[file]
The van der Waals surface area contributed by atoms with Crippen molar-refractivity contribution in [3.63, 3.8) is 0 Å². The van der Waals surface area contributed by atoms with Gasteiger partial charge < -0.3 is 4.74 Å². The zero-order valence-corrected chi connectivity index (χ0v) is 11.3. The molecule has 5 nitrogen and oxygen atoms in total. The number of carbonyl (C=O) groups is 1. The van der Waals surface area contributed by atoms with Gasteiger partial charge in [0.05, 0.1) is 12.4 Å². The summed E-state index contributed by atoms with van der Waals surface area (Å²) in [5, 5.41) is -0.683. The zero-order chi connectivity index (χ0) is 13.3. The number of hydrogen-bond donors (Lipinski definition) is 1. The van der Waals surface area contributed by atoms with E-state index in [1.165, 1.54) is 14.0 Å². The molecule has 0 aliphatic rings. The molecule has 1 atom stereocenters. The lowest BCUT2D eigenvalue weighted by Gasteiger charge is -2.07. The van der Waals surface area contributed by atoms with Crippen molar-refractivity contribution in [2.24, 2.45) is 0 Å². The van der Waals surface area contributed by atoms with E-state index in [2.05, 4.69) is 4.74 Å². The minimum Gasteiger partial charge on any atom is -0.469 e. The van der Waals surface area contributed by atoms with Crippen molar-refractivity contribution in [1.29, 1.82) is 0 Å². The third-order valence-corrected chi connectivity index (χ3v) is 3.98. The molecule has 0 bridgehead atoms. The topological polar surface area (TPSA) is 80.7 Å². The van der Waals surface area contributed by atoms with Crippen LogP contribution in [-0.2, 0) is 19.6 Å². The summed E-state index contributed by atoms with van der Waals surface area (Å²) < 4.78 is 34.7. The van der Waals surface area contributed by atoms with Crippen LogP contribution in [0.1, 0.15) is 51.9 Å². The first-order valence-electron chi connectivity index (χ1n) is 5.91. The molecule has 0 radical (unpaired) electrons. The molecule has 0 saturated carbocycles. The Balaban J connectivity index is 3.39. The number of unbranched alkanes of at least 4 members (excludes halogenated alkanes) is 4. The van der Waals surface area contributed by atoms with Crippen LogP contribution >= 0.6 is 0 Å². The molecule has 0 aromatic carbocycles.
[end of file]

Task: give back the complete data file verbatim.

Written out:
The van der Waals surface area contributed by atoms with Crippen molar-refractivity contribution in [3.63, 3.8) is 0 Å². The van der Waals surface area contributed by atoms with Gasteiger partial charge < -0.3 is 4.74 Å². The zero-order valence-corrected chi connectivity index (χ0v) is 11.3. The molecule has 5 nitrogen and oxygen atoms in total. The number of carbonyl (C=O) groups is 1. The van der Waals surface area contributed by atoms with Gasteiger partial charge in [0.05, 0.1) is 12.4 Å². The summed E-state index contributed by atoms with van der Waals surface area (Å²) in [5, 5.41) is -0.683. The zero-order chi connectivity index (χ0) is 13.3. The number of hydrogen-bond donors (Lipinski definition) is 1. The van der Waals surface area contributed by atoms with E-state index in [1.165, 1.54) is 14.0 Å². The molecule has 0 aliphatic rings. The molecule has 1 atom stereocenters. The lowest BCUT2D eigenvalue weighted by Gasteiger charge is -2.07. The van der Waals surface area contributed by atoms with Crippen molar-refractivity contribution in [2.24, 2.45) is 0 Å². The van der Waals surface area contributed by atoms with E-state index in [2.05, 4.69) is 4.74 Å². The minimum Gasteiger partial charge on any atom is -0.469 e. The van der Waals surface area contributed by atoms with Crippen molar-refractivity contribution in [1.29, 1.82) is 0 Å². The third-order valence-corrected chi connectivity index (χ3v) is 3.98. The molecule has 0 bridgehead atoms. The topological polar surface area (TPSA) is 80.7 Å². The van der Waals surface area contributed by atoms with Crippen LogP contribution in [-0.2, 0) is 19.6 Å². The summed E-state index contributed by atoms with van der Waals surface area (Å²) < 4.78 is 34.7. The van der Waals surface area contributed by atoms with Crippen LogP contribution in [0.1, 0.15) is 51.9 Å². The first-order valence-electron chi connectivity index (χ1n) is 5.91. The molecule has 0 radical (unpaired) electrons. The molecule has 0 saturated carbocycles. The Balaban J connectivity index is 3.39. The number of unbranched alkanes of at least 4 members (excludes halogenated alkanes) is 4. The van der Waals surface area contributed by atoms with Crippen LogP contribution >= 0.6 is 0 Å². The molecule has 0 aromatic carbocycles.